In the one hundred years that women have taken seats as MPs in the House of Commons, vast progress has been made for women’s rights both within and outside of Parliament. At the beginning of 1919, no women MPs sat in the Commons, despite legislation being passed in the previous year enabling women to serve as MPs, and despite the election of Sinn Féin’s Constance Markiewicz. At the time of writing, one hundred years on, 208 women MPs sit in the Commons. In 1919, women were banned from some spaces in Parliament and were often confined to a small dingy room in the basement which served as their communal office. Today, both female and male MPs have their own offices and we even have a parliamentary nursery which replaced one of its bars.
The battles fought by the early women MPs – including Nancy Astor, Ellen Wilkinson and Eleanor Rathbone – were fought painstakingly on the back of the sacrifices made by women involved in the suffrage campaign. Wilkinson paid tribute to this in her speech during the debate on equal franchise in 1928: ‘Women have worked very hard. They have starved in prison, they have given their lives, or have given all their time, in order that women might sit in this House and take part in the legislation of the country’, she told the Chamber.1 Women MPs over the hundred years have used their hard-won position to carry forward the work of the suffragettes and suffragists by championing the rights of women. e list of achievements they have driven is staggering and simply too long to be fully encapsulated in a book, let alone a sentence, but it includes: equal guardianship of children, equal compensation, equal pay for equal work, family allowances and child benefit, SureStart nurseries, the right to abortion, same-sex marriage and action against domestic violence. Yet women MPs have also refused to be pigeonholed into ‘women’s issues’ and have ventured into stereotypically ‘masculine’ policy areas and leadership positions. Margaret Bondfield became the first woman to enter the cabinet in 1929, but I expect it would have been difficult for her to anticipate that we could have a woman prime minister or that we could have six women in the cabinet, as we do today. As Theresa May summed it up, while ‘it’s important that people don’t feel in Parliament that the men do “men’s issues” and the women do “women’s issues”, it is undoubtedly the case that having more women in Parliament has meant that “women’s issues” have been given a greater prominence.’ 2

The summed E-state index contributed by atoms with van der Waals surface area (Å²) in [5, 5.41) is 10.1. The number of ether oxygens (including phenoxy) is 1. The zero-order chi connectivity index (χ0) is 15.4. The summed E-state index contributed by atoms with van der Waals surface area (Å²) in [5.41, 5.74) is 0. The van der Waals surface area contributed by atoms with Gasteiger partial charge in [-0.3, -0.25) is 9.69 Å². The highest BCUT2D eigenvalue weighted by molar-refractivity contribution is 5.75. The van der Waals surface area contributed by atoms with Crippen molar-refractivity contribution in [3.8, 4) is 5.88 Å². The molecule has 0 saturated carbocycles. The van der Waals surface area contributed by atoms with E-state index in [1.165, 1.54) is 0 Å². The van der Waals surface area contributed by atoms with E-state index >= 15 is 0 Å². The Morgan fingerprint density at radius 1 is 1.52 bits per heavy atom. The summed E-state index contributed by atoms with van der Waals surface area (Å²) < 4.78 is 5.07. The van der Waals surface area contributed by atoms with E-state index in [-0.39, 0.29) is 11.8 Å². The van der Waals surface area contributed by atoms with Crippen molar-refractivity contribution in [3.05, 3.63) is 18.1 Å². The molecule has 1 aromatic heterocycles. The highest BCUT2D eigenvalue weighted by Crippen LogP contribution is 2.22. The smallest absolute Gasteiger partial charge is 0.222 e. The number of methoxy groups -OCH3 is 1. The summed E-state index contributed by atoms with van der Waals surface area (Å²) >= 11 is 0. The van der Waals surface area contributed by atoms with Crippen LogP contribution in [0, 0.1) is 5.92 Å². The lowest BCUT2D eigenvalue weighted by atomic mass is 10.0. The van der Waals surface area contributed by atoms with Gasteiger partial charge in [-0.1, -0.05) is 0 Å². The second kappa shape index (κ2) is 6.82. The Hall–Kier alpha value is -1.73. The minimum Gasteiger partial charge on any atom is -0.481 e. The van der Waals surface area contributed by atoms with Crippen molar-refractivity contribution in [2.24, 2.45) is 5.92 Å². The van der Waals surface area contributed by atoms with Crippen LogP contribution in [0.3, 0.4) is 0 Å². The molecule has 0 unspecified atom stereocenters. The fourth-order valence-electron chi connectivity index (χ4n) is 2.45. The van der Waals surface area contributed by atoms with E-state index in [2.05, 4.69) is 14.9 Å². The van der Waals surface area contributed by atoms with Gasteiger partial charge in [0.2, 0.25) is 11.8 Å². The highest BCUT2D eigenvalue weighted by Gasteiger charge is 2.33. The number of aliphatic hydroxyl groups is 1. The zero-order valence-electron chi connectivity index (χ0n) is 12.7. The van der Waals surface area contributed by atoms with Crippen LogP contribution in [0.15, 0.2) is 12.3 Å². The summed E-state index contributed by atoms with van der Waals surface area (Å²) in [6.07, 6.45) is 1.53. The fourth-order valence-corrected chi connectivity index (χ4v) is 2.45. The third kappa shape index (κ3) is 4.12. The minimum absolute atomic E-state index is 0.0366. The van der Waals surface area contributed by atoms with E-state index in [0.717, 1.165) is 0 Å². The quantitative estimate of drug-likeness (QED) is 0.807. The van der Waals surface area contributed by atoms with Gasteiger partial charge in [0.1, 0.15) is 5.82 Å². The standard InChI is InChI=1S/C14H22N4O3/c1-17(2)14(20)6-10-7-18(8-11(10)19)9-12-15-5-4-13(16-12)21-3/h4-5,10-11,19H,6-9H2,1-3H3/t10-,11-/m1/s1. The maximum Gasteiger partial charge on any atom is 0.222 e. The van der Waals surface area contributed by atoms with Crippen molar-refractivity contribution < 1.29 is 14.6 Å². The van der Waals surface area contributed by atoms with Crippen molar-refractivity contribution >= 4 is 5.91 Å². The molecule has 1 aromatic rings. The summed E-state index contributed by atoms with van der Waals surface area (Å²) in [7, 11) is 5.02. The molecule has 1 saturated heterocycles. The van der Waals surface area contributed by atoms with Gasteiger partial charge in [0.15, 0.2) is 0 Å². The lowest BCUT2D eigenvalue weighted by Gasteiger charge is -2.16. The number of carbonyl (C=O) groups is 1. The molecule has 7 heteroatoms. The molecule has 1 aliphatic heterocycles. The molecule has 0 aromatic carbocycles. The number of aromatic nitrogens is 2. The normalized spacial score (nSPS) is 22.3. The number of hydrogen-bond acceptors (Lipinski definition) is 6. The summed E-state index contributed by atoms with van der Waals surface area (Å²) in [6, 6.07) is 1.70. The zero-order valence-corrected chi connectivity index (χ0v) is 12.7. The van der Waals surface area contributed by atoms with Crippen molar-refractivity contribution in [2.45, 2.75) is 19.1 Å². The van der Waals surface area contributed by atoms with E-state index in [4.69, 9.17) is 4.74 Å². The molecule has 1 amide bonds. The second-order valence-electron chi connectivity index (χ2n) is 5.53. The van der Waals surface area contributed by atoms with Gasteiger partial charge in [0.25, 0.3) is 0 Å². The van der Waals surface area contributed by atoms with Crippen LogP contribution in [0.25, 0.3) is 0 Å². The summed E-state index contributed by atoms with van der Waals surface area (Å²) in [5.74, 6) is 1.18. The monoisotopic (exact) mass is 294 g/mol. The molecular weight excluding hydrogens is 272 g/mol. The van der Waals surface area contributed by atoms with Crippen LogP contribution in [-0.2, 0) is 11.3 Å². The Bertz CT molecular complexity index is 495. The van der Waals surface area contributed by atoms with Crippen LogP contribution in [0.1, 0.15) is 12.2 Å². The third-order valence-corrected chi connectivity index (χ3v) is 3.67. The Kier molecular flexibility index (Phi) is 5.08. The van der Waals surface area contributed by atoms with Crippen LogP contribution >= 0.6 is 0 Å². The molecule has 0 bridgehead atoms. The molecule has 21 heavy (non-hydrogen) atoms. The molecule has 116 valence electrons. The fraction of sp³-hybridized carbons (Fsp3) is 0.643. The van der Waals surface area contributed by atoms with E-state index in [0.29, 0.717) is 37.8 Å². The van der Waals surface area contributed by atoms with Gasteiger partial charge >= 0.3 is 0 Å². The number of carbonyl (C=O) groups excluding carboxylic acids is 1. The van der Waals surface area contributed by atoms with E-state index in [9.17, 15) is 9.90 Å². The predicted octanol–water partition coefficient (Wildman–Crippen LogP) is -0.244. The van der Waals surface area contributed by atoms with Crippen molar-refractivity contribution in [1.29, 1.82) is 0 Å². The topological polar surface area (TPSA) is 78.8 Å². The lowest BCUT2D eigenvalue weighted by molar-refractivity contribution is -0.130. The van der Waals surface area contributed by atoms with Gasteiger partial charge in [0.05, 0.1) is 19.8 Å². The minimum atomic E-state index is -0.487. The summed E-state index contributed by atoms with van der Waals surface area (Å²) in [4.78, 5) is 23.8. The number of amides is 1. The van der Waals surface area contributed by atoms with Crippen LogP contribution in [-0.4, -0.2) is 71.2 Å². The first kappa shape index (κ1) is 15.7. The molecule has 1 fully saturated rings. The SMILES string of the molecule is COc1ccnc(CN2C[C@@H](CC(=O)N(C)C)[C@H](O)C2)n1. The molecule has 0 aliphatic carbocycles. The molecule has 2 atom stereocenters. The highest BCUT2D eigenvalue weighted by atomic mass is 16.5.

Throughout the one hundred years of women in the House of Commons, a striking theme prevails: that women have often worked together, in sisterhood, towards common goals: from Astor and Wintringham on equal guardianship and clean milk in the 1920s; to Wilkinson, Rathbone and Atholl on appeasement in the 1940s; to Stella Creasy’s cross-party campaign on Northern Irish women’s rights to abortion today. Currently, the Conservatives, supported by the Democratic Unionist Party (DUP), are governing without an absolute majority. Th is means that cross- party cooperation holds an increasingly powerful sway in Parliament. Brexit, too, has fragmented traditional party alliances and introduced strong incentives to work across parties. Th e variety of parties represented by women has also widened. Impressively, the only Green Party MP, Caroline Lucas, is a woman. There are a raft of SNP women MPs including Mhairi Black, Joanna Cherry and Hannah Bardell. We also have Liz Saville-Roberts for Plaid Cymru, and Northern Irish women Emma Little-Pengelly for the DUP and Lady Sylvia Hermon for the Independent Unionists. Within this context, women have been able to exert considerable pressure by working together, across parties, for change. While there are notable exceptions in this cross- party approach – with Labour MP Laura Pidcock expressing a strong aversion to working or socializing with Conservatives, calling them ‘the enemy’ – non- partisan partnership and friendship is prevalent among women MPs.
The rest of this editorial will be published at a later date.